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Power Industry: Priority agenda for immediate action (January 21, 2008), Shri R V Shahi, Former Secretary, Ministry Of Power

Power Industry: Priority agenda for immediate action
[R V Shahi's Weekly Column for Infraline, January 21, 2008]

Electrical manufacturing industry has done exceedingly well in so far as the top lines and bottom lines of various companies under this industry are concerned. Indian Electrical and Electronics Manufacturer's Association (IEEMA), which has a membership of almost 600 companies, has organized at Mumbai "Elecrama - 2008" on January 18 - 22, 2008. I recall, 10 year back IEEMA celebrated its Golden Jubilee and had invited me to be the chief guest and to deliver the key note address. I also recall that I used that opportunity to bring into focus a very important need of Indian power sector, and particularly for the Electricity Distribution Utilities, with regard to the quality of electrical meters. In this event, during my address I was somewhat critical of the approach of the electrical meters manufacturers in the country. This perception, and therefore the criticism, was based on my experience and experience of a number of Electricity Boards who were trying that the meter manufacturers should guarantee the performance of meters for five years whereas the manufacturers were agreeable to only one year guarantee. In the Golden Jubilee Celebration, I raised the issue as to why the Distribution Companies and Electricity Boards should not demand and should not get, from the manufacturers, 10 year guarantee which should subsequently be raised to 15 years guarantee. This suggestion of mine was based on the data I had collected from a number of countries where electricity distribution is better organized. Those days, and very unfortunately even now, my assessment is that 90% of power sector problems revolve around the distribution segment, and within the distribution segment, 75% of the problems center around meters - non functioning meters, tampered meters, by passing of meters etc. We all know that we lost more than 10 years of our struggle on power sector reform because of Distribution not being properly fixed.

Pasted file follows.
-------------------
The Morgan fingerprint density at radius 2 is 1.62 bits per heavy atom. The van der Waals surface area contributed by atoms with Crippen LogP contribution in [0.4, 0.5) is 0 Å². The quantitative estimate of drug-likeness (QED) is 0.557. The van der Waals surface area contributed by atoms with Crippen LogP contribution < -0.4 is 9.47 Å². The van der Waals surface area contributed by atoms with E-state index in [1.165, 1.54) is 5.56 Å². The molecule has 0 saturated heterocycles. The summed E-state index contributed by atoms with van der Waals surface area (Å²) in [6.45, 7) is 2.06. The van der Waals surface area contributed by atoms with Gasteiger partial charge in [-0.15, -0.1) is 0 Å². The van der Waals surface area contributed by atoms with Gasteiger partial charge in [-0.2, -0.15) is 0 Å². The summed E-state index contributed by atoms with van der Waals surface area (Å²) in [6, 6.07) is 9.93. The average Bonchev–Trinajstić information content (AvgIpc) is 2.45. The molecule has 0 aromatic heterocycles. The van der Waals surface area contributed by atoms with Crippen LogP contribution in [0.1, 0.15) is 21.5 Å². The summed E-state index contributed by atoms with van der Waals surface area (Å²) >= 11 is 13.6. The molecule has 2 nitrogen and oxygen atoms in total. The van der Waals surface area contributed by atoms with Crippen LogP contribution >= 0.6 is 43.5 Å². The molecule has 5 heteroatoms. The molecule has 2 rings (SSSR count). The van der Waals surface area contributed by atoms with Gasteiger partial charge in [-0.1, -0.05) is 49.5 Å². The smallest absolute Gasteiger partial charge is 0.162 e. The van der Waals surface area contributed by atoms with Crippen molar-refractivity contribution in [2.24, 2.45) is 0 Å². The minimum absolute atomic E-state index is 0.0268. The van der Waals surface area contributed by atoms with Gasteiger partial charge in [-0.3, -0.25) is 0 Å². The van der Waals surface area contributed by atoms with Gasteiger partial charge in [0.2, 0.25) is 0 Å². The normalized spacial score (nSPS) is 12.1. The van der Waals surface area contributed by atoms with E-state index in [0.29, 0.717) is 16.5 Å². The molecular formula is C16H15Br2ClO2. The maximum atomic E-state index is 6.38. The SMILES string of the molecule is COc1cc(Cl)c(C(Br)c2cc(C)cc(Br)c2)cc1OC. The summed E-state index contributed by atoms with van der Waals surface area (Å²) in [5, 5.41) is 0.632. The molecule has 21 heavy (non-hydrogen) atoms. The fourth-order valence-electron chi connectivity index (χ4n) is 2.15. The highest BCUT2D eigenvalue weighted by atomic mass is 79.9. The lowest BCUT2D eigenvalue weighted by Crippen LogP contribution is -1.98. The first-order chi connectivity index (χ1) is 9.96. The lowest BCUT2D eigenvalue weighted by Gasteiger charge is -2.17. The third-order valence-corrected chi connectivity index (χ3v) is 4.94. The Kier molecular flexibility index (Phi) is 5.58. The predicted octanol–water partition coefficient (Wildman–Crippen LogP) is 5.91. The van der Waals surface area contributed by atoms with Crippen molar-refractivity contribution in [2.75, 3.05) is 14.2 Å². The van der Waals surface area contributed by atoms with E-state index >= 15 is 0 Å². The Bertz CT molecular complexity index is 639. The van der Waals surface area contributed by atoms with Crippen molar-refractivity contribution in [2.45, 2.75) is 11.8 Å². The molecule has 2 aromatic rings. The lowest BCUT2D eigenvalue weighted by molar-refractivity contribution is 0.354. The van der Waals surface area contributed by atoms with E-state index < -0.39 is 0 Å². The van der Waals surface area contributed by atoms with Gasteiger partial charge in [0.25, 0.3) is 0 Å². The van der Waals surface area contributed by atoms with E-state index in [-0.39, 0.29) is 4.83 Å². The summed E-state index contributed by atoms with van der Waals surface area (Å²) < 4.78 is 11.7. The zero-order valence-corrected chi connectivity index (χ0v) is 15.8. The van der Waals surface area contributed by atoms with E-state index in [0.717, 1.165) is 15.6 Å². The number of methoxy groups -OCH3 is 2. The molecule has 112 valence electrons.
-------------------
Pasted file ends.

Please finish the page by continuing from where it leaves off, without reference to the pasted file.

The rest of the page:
Therefore, on this occasion when I was again invited to deliver the key note address (as a matter of fact IEEMA has been nice in inviting me on several occasions during their annual events and also in other programmes), I not only expressed deepest appreciation for the invitation but more importantly for the fact that my suggestion, made 10 year ago, on meters was seriously taken up - the guarantee period was agreed to be extended to 10 years and subsequently to 15 years. The Indian meters are today globally competitive both in terms of quality and price. Having said this I must also add that part of the problem regarding such a casual approach in the past on quality of meters could also be attributed to the mindset and approach of the State Distribution Utilities, which mostly went for lowest price meters. Such an approach for any measuring instrument cannot be acceptable. In fact, question of comparison of price should arise only after very clearly specifying the quality requirements. When the focus of reform has been reoriented to distribution in last few years, there is a visible shift and now almost all the Distribution Utilities are going in for good quality meters and they don't mind paying higher prices.